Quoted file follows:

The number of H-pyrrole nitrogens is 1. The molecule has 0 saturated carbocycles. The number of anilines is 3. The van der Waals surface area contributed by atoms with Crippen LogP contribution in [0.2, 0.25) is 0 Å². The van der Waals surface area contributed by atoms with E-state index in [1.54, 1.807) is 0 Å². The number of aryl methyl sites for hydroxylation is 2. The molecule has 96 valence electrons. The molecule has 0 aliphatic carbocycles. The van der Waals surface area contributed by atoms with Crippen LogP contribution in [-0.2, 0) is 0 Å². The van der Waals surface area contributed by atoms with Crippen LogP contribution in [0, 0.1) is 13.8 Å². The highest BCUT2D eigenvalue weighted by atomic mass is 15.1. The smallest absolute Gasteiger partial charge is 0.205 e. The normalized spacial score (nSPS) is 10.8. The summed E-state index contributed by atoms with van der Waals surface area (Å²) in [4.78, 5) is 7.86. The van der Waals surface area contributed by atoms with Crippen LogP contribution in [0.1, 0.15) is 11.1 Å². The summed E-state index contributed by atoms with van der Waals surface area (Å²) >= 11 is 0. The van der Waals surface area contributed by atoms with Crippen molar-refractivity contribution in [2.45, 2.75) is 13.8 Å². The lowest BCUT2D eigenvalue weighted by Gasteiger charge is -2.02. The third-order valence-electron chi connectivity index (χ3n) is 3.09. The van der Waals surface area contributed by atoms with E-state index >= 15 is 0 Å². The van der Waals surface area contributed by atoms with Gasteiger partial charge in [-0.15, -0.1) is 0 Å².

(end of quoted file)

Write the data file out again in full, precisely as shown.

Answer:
The number of H-pyrrole nitrogens is 1. The molecule has 0 saturated carbocycles. The number of anilines is 3. The van der Waals surface area contributed by atoms with Crippen LogP contribution in [0.2, 0.25) is 0 Å². The van der Waals surface area contributed by atoms with E-state index in [1.54, 1.807) is 0 Å². The number of aryl methyl sites for hydroxylation is 2. The molecule has 96 valence electrons. The molecule has 0 aliphatic carbocycles. The van der Waals surface area contributed by atoms with Crippen LogP contribution in [-0.2, 0) is 0 Å². The van der Waals surface area contributed by atoms with Crippen LogP contribution in [0, 0.1) is 13.8 Å². The highest BCUT2D eigenvalue weighted by atomic mass is 15.1. The smallest absolute Gasteiger partial charge is 0.205 e. The normalized spacial score (nSPS) is 10.8. The summed E-state index contributed by atoms with van der Waals surface area (Å²) in [4.78, 5) is 7.86. The van der Waals surface area contributed by atoms with Crippen LogP contribution in [0.1, 0.15) is 11.1 Å². The summed E-state index contributed by atoms with van der Waals surface area (Å²) >= 11 is 0. The van der Waals surface area contributed by atoms with Crippen molar-refractivity contribution in [2.45, 2.75) is 13.8 Å². The lowest BCUT2D eigenvalue weighted by Gasteiger charge is -2.02. The third-order valence-electron chi connectivity index (χ3n) is 3.09. The van der Waals surface area contributed by atoms with E-state index >= 15 is 0 Å². The van der Waals surface area contributed by atoms with Gasteiger partial charge in [-0.15, -0.1) is 0 Å².